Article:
April’s reading

This month’s report feels a bit on the paltry side, but that’s mainly down to struggling through one  long book. Ah well. More diversity next time, promise.


Kraken by China Mieville – I don’t seem to engage well with Mieville’s prose. There was lots to enjoy in this novel – the love of the esoterica of London, for one, the endlessly inventive wacky cults for another. The characters were memorable – Collingswood, was fab; Goss and Subby truly creepy. But in the end I felt that I was fighting against the style all the way through this long story.

Unseen Academicals by Terry Pratchett – always enjoy a bit of Pratchett. Throw in his take on football and bigotry, and you get that trademark combination of Pratchett humour and wisdom. Nice one.


The Silver Wind by Nina Allan (Interzone 233). A long story from Allan this time, ruminating on time travel and the dangers of chasing an alternate past. It’s a great story, replete with Allan’s careful telling and original perspective on familiar tropes.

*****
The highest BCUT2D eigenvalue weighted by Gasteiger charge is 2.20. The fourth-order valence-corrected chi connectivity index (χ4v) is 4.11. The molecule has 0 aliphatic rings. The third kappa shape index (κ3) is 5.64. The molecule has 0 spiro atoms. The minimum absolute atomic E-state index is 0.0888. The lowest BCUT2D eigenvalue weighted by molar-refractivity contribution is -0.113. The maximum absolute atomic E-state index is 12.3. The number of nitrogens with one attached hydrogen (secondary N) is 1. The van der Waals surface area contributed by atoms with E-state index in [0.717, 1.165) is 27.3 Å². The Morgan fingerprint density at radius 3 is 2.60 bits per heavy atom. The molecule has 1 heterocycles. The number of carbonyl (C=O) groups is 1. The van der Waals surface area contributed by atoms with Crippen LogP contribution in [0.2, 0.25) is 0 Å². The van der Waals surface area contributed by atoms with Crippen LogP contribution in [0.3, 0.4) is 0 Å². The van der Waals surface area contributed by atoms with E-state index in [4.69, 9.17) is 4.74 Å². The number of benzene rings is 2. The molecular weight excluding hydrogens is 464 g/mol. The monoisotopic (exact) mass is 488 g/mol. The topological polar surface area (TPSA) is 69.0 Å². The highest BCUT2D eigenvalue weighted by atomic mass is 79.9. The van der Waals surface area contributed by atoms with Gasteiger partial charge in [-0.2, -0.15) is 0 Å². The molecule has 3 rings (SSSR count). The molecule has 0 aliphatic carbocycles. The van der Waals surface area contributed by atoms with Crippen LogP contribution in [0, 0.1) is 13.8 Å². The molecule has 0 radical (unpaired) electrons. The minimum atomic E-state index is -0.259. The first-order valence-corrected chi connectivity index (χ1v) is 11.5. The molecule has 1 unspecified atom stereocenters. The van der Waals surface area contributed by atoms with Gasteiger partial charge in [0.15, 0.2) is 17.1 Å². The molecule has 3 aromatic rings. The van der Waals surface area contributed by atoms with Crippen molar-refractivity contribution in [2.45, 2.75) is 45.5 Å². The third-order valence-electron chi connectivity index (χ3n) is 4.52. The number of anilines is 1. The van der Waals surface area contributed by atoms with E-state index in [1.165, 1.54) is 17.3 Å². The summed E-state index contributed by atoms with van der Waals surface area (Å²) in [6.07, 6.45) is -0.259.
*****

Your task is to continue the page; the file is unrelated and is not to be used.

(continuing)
Tell Me Everything by Chris Butler (Interzone 233). Fascinating and atmospheric short piece set in a society built up around the spores that humans emit, and what happens when a non-emitting person is introduced to the complex hierarchy. Would love to see this expanded to a longer length.

Hector Douglas Makes A Sale by Ian R MacLeod. Picked this standalone story up at the PS Publishing table at Eastercon and read it on the journey home. A sort of companion piece to MacLeod’s forthcoming novel, Wake Up And Dream, there’s a lovely sense of wistful Americana to this that’s reminiscent of Rod Serling or Jonathan Carroll. Very different from the MacLeod I’m familiar with, but no less engaging. And there’s an illuminating author afterword too.

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